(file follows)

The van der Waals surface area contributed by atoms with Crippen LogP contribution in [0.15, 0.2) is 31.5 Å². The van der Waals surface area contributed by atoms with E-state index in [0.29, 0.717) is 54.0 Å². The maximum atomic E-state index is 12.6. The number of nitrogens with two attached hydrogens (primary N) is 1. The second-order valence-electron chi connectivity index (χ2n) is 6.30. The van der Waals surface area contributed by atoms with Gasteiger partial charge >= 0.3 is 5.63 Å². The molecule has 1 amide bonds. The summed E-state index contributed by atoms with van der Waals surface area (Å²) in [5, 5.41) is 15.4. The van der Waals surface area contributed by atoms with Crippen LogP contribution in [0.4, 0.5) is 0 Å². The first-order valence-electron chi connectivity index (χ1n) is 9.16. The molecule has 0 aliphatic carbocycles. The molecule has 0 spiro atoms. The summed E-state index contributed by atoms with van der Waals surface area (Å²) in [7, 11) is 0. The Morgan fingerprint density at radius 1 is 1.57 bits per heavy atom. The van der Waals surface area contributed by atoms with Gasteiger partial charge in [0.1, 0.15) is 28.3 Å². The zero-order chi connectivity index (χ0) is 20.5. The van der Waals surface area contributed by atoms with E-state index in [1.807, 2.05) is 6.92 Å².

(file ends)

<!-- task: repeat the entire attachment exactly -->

The van der Waals surface area contributed by atoms with Crippen LogP contribution in [0.15, 0.2) is 31.5 Å². The van der Waals surface area contributed by atoms with E-state index in [0.29, 0.717) is 54.0 Å². The maximum atomic E-state index is 12.6. The number of nitrogens with two attached hydrogens (primary N) is 1. The second-order valence-electron chi connectivity index (χ2n) is 6.30. The van der Waals surface area contributed by atoms with Gasteiger partial charge >= 0.3 is 5.63 Å². The molecule has 1 amide bonds. The summed E-state index contributed by atoms with van der Waals surface area (Å²) in [5, 5.41) is 15.4. The van der Waals surface area contributed by atoms with Crippen LogP contribution in [0.4, 0.5) is 0 Å². The first-order valence-electron chi connectivity index (χ1n) is 9.16. The molecule has 0 aliphatic carbocycles. The molecule has 0 spiro atoms. The summed E-state index contributed by atoms with van der Waals surface area (Å²) in [7, 11) is 0. The Morgan fingerprint density at radius 1 is 1.57 bits per heavy atom. The van der Waals surface area contributed by atoms with Gasteiger partial charge in [0.1, 0.15) is 28.3 Å². The zero-order chi connectivity index (χ0) is 20.5. The van der Waals surface area contributed by atoms with E-state index in [1.807, 2.05) is 6.92 Å².